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Brazilian Journal of Psychiatry

Print version ISSN 1516-4446On-line version ISSN 1809-452X

Rev. Bras. Psiquiatr. vol.30  suppl.2 São Paulo Oct. 2008

http://dx.doi.org/10.1590/S1516-44462008000600002 

ARTICLES

 

Cognitive therapy: foundations, conceptual models, applications and research

 

 

Paulo KnappI; Aaron T BeckII, III

IPsychiatry doctoral student, Universidade Federal do Rio Grande do Sul (UFRGS), Porto Alegre (RS), Brasil
IIUniversity of Pennsylvania, Philadelphia (PA), USA
IIIBeck Institute for Cognitive Therapy, Philadelphia (PA), USA

Correspondence

 

 


ABSTRACT

OBJECTIVE: There is growing interest in the cognitive model of psychotherapy stimulated by an extensive body of research findings demonstrating its effectiveness for a varied set of psychiatric disorders and medical conditions. This review article aims to give an overview of the historical and philosophical background to contemporary cognitive and cognitive-behavioral approaches to psychotherapy, pointing out similarities across and differences between them. A presentation of the cognitive model as designed by Aaron Beck, and some of the cognitive and behavioral techniques used in emotional disorders will be discussed. Outcome studies and meta-analyses contemplating the efficacy of cognitive and cognitive-behavioral therapies in various psychological and medical conditions will be briefly depicted.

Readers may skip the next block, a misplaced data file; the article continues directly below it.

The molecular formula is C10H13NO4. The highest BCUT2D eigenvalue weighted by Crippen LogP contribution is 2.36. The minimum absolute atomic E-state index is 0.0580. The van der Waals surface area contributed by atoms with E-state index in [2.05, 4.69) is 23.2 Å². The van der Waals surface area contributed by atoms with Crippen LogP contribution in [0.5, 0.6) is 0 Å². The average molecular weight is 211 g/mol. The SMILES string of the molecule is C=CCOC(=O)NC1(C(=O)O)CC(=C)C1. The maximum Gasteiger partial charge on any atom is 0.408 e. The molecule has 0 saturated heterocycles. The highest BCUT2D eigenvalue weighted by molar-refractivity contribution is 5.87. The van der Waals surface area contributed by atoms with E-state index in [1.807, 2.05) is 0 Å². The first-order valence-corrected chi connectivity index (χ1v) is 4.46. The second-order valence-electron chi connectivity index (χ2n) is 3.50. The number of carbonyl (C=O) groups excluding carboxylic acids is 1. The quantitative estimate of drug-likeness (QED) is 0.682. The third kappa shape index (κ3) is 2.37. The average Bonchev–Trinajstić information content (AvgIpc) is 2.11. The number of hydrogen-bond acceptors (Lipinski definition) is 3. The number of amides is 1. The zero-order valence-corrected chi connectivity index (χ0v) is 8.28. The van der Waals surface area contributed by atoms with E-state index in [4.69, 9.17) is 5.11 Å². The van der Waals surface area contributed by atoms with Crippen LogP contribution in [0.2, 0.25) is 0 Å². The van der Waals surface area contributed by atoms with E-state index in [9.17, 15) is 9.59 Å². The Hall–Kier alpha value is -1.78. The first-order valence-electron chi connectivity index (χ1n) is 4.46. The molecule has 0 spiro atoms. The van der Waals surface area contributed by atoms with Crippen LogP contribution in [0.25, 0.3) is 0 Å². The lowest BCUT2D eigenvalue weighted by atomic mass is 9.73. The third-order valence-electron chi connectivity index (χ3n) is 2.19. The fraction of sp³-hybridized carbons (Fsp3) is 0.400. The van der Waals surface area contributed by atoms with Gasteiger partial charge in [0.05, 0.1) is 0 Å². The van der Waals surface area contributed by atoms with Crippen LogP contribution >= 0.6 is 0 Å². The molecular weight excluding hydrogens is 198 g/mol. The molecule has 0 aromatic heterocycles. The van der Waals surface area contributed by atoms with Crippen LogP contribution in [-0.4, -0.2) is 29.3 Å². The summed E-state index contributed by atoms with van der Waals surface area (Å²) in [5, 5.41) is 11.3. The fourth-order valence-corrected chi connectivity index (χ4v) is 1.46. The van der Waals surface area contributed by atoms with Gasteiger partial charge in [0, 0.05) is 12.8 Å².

METHOD: Through review of articles and textbooks, especially the works of Aaron Beck from which this review article has heavily borrowed, the origins and foundations of the cognitive-behavioral approaches to the treatment of psychiatric and medical conditions are described. Through Medline, the search of randomized controlled trials and meta-analyses has pointed out the evidence-based efficacy of this psychotherapeutic approach.
RESULTS AND CONCLUSIONS: Cognitive-behavioral therapies in general and Beckian cognitive therapy in particular hold a theoretical foundation and a varied set of techniques, whose evidence-based efficacy was demonstrated for the treatment of diverse mental and physical conditions.

Descriptors: Cognitive therapy; Behavior therapy; Review literature; Techniques and procedures; Research